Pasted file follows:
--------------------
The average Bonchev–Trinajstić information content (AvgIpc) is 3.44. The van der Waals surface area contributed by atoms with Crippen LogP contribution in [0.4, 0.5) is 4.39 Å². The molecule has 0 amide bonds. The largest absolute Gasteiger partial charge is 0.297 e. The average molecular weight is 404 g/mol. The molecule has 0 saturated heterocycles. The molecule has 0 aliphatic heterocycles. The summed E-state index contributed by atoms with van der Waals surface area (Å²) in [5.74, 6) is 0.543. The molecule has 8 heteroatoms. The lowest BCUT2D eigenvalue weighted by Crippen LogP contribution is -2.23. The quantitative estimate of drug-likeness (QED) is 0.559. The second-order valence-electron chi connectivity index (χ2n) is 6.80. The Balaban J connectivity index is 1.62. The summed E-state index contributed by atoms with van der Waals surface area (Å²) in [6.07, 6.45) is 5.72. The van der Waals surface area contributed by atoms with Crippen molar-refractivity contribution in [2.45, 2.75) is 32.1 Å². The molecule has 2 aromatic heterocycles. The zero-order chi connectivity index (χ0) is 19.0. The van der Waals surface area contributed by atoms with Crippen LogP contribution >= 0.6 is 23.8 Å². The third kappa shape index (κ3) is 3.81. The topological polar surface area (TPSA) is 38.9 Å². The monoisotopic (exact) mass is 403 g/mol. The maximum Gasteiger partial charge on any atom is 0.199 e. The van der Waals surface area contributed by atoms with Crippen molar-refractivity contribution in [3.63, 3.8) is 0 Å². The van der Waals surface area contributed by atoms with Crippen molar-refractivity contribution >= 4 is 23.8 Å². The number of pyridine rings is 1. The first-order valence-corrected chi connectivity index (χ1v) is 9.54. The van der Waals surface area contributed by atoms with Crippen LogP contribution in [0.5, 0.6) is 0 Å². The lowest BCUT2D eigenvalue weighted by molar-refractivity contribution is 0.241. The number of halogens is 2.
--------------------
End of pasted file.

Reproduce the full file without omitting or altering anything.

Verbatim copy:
The average Bonchev–Trinajstić information content (AvgIpc) is 3.44. The van der Waals surface area contributed by atoms with Crippen LogP contribution in [0.4, 0.5) is 4.39 Å². The molecule has 0 amide bonds. The largest absolute Gasteiger partial charge is 0.297 e. The average molecular weight is 404 g/mol. The molecule has 0 saturated heterocycles. The molecule has 0 aliphatic heterocycles. The summed E-state index contributed by atoms with van der Waals surface area (Å²) in [5.74, 6) is 0.543. The molecule has 8 heteroatoms. The lowest BCUT2D eigenvalue weighted by Crippen LogP contribution is -2.23. The quantitative estimate of drug-likeness (QED) is 0.559. The second-order valence-electron chi connectivity index (χ2n) is 6.80. The Balaban J connectivity index is 1.62. The summed E-state index contributed by atoms with van der Waals surface area (Å²) in [6.07, 6.45) is 5.72. The van der Waals surface area contributed by atoms with Crippen molar-refractivity contribution in [2.45, 2.75) is 32.1 Å². The molecule has 2 aromatic heterocycles. The zero-order chi connectivity index (χ0) is 19.0. The van der Waals surface area contributed by atoms with Crippen LogP contribution >= 0.6 is 23.8 Å². The third kappa shape index (κ3) is 3.81. The topological polar surface area (TPSA) is 38.9 Å². The monoisotopic (exact) mass is 403 g/mol. The maximum Gasteiger partial charge on any atom is 0.199 e. The van der Waals surface area contributed by atoms with Crippen molar-refractivity contribution in [3.63, 3.8) is 0 Å². The van der Waals surface area contributed by atoms with Crippen molar-refractivity contribution >= 4 is 23.8 Å². The number of pyridine rings is 1. The first-order valence-corrected chi connectivity index (χ1v) is 9.54. The van der Waals surface area contributed by atoms with Crippen LogP contribution in [0.5, 0.6) is 0 Å². The lowest BCUT2D eigenvalue weighted by molar-refractivity contribution is 0.241. The number of halogens is 2.